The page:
The cause of dyshidrotic eczema can be hard to identify, but is your mood one of the triggers for flares? We take a closer look at the role stress plays in this persistent and uncomfortable condition.
What is dyshidrotic eczema?
Dyshidrotic eczema is a variant of eczema that usually appears on the fingers or toes, although it can spread to palms and soles, and in severe cases, cover much of the hands and/or feet. Also known as pompholyx, dyshidrosis, vesicular hand dermatitis or acute palmoplantar eczema, the condition comes and goes in waves, with months or years between attacks, or one flare cycling round for months at a time. People who are prone to dyshidrosis tend to get repeated flares and can find it very hard to get rid of.
What triggers dyshidrotic eczema?
Dyshidrosis can be triggered by a whole variety of things, from the food you eat to the soap you wash your hands with. If you’re trying to find the root cause of your skin problem, it’s wise to look at a few different areas:
- what your skin comes into contact with
- what you eat
- your environment
- your overall well-being
One part of the puzzle that might not be immediately obvious is your mental health. Stress and anxiety aren’t as widely recognised as triggers for dermatitis as nickel jewellery, scented toiletries or dust mites, but research is clear that your psychological state really does have a profound effect on your skin.
What part does stress play in dyshidrosis?
When you’re under stress your body releases hormones to help your body deal with perceived threat. These hormones include adrenaline and cortisol which in turn stimulate an inflammatory response. This response is the problematic trigger for eczema’s itchiness, heat and inflammation. While feeling anxious or stressed for a short time isn’t likely to provoke a flare-up, the more stress you’re under, and the longer your body reacts with this inflammatory response, the more severe the effect on your skin.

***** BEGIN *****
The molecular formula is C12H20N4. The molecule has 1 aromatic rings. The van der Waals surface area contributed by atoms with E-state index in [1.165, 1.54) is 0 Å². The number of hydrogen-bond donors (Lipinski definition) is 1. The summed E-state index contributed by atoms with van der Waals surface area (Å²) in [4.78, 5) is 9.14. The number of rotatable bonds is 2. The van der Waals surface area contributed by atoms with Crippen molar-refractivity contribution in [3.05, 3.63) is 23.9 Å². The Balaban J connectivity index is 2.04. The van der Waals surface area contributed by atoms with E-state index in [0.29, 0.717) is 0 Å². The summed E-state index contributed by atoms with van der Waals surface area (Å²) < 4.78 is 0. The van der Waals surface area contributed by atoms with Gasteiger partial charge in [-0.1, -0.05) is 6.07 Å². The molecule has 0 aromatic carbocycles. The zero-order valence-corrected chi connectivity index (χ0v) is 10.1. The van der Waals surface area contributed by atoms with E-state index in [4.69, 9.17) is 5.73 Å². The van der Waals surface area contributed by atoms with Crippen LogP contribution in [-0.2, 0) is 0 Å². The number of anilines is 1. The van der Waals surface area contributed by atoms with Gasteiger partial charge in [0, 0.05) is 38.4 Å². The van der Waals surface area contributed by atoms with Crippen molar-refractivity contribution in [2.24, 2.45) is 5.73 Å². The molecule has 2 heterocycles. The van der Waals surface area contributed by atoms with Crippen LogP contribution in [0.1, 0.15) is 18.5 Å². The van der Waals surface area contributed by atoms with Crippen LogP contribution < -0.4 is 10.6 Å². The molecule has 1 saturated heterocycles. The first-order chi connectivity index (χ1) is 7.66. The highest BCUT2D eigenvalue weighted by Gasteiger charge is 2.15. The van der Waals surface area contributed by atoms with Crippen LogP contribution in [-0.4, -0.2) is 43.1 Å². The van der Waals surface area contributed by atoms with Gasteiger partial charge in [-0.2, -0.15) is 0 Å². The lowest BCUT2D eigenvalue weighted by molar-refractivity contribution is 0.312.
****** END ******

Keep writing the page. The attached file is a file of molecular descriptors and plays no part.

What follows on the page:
If you’re prone to psoriasis or rosacea, stress can trigger a flare-up. If you’re prone to dyshidrotic eczema, the same can happen. And for many people with skin conditions, the worse their skin gets, the more anxious and stressed they feel, creating a feedback loop of stress, itching, skin damage, more stress that is very hard to break.
Dyshidrosis is a notoriously difficult type of eczema to manage, with cycles of flare-ups persisting for weeks without an obvious cause. If you suspect stress might be a problem for you then it’s worth taking active steps to manage it as best you can, alongside other strategies.
For a more detailed look at the effects of stress on your skin, see our blog Stress & Your Skin.
Recommended products for skin prone to dyshidrosis:
Balmonds Skin Salvation
with hemp and beeswax (for the dry, cracked stages)
Balmonds Cooling Cream
with shea, menthol, aloe vera & lavender (for itchy stage)
Balmonds Natural Shampoo & Body Wash
with calendula & chamomile (to use instead of soap)
Balmonds Scalp Oil
with tea tree, nettle, borage & rosemary (for clean, nourished skin)
If you require medical advice we recommend you always contact your healthcare professional.
If you or someone you are caring for seems very unwell, is getting worse or you think there's something seriously wrong, call for emergency services straight away. For general medical advice, please contact your healthcare professional, this article does not contain or replace medical advice.
Do not delay getting help if you're worried. Trust your instincts.